Jazz and Islam, Part IV
Recently Islamic supremacists in the Egyptian city of Mansoura made a statement: they dressed a statue of Umm Kulthum, the revered Egyptian chanteuse, in a niqab. Proud of their achievement, they sent photos of their handiwork all over the Internet. They should have been hanging their heads in shame.
Their statement was clear enough: they were calling for the imposition of elements of Islamic law mandating that women not go out in public unveiled. That they would choose a statue of “the first lady of Arabic song” to make this statement suggests also that they object to the very idea of an unveiled female singing about secular subjects: they object to her being unveiled; they object to her being female and yet an independent human being in her own right, not just the slave of some man; and they object to her singing about non-religious matters, since the only music allowed in Islamic law is Islamic religious music.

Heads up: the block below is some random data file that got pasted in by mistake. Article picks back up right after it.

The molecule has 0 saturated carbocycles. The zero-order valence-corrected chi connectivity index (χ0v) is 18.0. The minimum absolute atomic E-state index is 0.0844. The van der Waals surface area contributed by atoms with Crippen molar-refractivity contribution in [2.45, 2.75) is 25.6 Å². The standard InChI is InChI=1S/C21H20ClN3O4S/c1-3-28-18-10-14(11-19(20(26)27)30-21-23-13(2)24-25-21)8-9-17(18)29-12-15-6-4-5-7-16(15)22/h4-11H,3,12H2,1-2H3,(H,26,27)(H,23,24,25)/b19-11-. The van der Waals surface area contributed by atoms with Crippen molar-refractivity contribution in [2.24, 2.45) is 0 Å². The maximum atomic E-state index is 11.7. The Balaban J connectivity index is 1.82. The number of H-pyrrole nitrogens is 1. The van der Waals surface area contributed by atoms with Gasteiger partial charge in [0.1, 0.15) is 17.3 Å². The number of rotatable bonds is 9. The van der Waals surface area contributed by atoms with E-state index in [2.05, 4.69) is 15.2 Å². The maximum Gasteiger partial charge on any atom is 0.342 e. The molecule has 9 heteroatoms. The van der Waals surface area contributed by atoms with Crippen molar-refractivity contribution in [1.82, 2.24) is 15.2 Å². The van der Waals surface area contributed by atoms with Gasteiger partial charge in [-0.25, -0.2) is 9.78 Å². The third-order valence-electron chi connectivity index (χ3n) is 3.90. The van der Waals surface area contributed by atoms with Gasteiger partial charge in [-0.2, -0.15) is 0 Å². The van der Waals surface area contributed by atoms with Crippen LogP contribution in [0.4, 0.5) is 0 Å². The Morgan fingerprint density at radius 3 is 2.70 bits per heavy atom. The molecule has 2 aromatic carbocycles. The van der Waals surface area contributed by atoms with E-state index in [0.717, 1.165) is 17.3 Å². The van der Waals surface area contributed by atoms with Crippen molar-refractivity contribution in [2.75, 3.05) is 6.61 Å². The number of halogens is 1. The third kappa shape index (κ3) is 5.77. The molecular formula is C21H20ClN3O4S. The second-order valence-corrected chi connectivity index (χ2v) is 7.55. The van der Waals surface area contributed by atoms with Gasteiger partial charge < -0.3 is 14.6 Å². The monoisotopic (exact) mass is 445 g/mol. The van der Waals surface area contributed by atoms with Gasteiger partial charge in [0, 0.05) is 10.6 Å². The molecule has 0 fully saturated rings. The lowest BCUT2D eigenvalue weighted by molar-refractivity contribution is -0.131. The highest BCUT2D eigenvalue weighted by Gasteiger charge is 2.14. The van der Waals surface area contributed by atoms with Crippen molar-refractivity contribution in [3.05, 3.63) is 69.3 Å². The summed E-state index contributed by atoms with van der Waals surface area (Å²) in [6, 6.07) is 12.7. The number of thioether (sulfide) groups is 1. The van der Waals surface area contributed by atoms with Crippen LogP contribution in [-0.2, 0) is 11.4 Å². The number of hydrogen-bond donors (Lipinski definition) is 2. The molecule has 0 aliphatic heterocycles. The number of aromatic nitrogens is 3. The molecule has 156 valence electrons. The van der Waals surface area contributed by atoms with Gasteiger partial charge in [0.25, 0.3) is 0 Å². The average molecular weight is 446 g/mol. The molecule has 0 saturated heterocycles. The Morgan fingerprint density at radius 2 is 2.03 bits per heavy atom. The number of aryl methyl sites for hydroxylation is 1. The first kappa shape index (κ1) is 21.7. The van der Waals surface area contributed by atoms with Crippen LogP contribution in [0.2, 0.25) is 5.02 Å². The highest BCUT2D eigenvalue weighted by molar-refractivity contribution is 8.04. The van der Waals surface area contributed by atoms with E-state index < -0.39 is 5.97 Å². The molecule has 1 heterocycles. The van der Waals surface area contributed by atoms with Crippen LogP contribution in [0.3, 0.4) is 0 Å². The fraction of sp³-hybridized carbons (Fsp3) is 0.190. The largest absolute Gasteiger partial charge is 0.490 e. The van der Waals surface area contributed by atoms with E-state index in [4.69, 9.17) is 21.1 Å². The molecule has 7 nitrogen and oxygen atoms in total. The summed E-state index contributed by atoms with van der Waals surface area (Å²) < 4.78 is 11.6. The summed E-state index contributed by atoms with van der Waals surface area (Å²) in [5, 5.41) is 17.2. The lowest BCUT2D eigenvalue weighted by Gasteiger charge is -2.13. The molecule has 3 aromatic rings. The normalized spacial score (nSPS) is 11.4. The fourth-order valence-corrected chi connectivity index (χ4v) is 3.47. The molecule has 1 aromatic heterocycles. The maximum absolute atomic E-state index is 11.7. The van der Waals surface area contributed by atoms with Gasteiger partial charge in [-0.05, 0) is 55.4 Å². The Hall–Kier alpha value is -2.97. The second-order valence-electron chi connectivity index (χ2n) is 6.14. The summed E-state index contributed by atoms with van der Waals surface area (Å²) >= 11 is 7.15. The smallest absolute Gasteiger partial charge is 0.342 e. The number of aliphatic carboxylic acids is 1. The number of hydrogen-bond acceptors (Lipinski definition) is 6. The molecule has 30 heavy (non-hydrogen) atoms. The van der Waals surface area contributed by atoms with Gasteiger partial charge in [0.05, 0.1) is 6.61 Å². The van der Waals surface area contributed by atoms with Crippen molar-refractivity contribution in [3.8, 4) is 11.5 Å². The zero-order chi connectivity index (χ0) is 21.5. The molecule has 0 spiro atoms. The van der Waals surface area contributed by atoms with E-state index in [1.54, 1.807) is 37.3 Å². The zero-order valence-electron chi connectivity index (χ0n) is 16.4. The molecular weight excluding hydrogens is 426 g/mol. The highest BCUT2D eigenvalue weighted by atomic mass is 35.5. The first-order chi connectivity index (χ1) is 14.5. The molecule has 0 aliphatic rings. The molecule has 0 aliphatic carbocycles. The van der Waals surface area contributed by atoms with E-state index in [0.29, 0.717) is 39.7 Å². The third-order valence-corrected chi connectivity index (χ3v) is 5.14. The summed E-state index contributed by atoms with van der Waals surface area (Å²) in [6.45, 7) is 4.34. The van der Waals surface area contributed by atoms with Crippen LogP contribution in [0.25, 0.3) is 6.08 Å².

In honor of Umm Kulthum, therefore, it is a good time to remember and celebrate some women we love, women who led lives and sang songs that were decidedly un-Islamic, and who would have left the world poorer had they forsaken the stage and recording studio, donned a veil, and retired to the inner recesses of the house in order to serve their menfolk. These five women never donned a niqab, and for that we should all be eternally grateful.